Analysis of flavanols in foods: what methods are required to enable meaningful health recommendations?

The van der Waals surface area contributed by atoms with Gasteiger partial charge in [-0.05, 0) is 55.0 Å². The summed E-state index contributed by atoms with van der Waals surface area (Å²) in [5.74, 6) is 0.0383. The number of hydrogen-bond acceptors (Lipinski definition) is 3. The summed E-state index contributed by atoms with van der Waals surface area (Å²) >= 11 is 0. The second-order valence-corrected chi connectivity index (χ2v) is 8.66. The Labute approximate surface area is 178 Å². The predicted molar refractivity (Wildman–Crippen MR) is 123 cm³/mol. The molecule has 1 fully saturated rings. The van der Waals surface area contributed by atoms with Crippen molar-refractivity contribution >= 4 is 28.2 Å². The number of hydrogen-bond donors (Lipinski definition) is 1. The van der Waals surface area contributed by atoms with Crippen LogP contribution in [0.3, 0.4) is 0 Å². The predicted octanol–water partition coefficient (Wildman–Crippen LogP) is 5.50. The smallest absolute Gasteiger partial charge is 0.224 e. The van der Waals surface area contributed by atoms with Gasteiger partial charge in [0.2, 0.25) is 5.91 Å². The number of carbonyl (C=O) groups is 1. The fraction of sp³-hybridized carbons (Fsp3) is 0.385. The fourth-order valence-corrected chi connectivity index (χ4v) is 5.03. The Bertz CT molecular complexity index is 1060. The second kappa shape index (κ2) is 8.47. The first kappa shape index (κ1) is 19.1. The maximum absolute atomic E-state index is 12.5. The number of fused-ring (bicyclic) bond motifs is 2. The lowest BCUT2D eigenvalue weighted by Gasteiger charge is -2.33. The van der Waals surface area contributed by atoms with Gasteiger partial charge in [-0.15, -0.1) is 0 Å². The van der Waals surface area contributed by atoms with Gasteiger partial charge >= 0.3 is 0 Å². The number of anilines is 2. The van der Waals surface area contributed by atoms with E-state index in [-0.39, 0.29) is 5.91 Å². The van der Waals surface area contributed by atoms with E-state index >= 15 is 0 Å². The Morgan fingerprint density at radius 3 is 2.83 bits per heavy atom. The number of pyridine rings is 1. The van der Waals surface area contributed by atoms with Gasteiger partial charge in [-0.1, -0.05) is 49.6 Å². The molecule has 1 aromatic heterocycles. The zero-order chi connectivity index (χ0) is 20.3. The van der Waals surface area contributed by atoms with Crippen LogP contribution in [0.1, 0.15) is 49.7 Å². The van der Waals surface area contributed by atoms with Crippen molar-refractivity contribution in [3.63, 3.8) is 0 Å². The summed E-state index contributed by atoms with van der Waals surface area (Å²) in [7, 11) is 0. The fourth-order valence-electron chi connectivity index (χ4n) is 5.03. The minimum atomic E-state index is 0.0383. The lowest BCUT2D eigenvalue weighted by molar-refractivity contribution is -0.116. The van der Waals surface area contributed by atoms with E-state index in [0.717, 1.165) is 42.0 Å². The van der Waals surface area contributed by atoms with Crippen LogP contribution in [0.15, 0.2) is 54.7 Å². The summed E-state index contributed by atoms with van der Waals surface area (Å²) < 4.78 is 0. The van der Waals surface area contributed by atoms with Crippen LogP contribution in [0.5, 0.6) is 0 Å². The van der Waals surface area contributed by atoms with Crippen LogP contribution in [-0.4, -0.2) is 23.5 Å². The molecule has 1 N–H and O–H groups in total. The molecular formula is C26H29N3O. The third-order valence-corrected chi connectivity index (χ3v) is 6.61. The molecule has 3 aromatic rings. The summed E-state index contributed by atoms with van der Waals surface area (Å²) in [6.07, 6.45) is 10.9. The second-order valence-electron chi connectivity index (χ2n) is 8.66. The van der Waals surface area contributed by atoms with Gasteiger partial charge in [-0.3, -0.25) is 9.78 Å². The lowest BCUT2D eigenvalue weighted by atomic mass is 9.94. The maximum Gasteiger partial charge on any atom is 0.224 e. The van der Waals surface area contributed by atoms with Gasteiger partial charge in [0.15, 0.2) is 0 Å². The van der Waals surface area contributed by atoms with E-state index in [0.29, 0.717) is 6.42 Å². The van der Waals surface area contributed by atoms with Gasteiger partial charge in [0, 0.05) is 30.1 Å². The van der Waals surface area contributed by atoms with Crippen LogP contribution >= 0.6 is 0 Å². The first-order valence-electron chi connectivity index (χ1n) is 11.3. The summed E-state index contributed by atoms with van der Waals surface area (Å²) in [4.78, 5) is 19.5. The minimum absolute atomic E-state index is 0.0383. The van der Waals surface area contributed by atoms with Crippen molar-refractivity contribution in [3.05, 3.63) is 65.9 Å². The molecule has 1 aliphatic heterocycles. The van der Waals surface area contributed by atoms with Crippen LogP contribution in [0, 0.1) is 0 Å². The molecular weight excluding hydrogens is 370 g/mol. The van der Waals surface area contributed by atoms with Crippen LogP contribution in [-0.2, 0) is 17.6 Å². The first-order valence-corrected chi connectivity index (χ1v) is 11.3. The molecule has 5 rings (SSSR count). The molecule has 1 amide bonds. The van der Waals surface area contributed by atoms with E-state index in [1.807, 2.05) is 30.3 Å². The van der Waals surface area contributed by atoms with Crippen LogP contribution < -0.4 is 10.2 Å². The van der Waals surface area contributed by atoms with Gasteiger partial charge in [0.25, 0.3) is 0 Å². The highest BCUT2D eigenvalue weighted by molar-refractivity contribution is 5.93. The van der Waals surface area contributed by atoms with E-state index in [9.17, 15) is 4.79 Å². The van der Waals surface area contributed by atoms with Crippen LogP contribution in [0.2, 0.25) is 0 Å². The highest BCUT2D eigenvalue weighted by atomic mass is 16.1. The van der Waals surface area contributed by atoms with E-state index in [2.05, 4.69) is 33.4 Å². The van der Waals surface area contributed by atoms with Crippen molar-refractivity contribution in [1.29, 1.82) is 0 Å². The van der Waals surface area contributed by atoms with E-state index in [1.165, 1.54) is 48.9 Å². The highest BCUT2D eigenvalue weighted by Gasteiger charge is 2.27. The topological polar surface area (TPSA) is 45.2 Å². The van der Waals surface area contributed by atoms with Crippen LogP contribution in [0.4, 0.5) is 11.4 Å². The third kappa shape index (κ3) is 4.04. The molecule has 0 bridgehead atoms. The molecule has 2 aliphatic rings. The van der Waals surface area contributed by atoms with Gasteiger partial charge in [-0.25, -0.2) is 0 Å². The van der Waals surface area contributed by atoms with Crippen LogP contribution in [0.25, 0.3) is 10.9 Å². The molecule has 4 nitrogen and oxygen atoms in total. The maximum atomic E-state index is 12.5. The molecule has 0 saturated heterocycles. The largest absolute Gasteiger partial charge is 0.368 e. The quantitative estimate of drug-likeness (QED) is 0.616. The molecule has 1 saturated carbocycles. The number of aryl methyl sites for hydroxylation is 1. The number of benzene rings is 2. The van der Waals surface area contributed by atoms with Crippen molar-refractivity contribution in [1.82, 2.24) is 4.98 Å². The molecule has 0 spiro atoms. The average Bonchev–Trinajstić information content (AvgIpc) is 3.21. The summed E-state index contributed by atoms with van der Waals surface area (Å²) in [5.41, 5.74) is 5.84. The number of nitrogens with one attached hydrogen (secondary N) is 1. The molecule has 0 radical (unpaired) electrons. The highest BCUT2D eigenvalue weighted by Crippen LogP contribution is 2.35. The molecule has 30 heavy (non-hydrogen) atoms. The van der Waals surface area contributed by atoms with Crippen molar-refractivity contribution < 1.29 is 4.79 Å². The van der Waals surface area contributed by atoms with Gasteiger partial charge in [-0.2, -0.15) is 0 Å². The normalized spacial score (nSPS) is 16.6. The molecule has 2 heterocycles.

Flavanols and their related oligomeric compounds, the procyanidins, have received increased attention during the past decade due to their reported health benefits. On the basis of compelling data published during the past decade demonstrating that the consumption of certain flavanol-richfoods can improve markers of cardiovascular health, additional clinical, and epidemiological research is clearly warranted to establish appropriate public health recommendations. However, recommendations on the consumption of these foods appropriate for use by health professionals can only be made on the basis of clinical investigations that accurately identify and quantify--through proper analytical measurement systems--the flavanols in the foods used in these investigations. This manuscript provides an overview of the strengths, weaknesses, and limitations of commonly used analytical methods to characterize the content of flavanols in foods. Two nonspecific measurements widely used by investigators, the Folin-Ciocalteu assay and the Oxygen Radical Absorbance Capacity (ORAC) measurement, are discussed in this context, as is the use of various high-performance liquid chromatography methods that provide more specific data related to the content of flavanols in foods. A comparison of the data obtained from these analytical methods to those of the more rigorous high-performance liquid chromatography analyses demonstrates that these nonspecific methods are ill-suited for providing unequivocal data necessary to evaluate the importance of dietary flavanols in the context of improving cardiovascular health. Meaningful dietary recommendations for the consumption of flavanol-rich foods will only be made possible by additional well-designed clinical and epidemiological studies enabled by detailed compositional data obtained through use of appropriate analytical methods.
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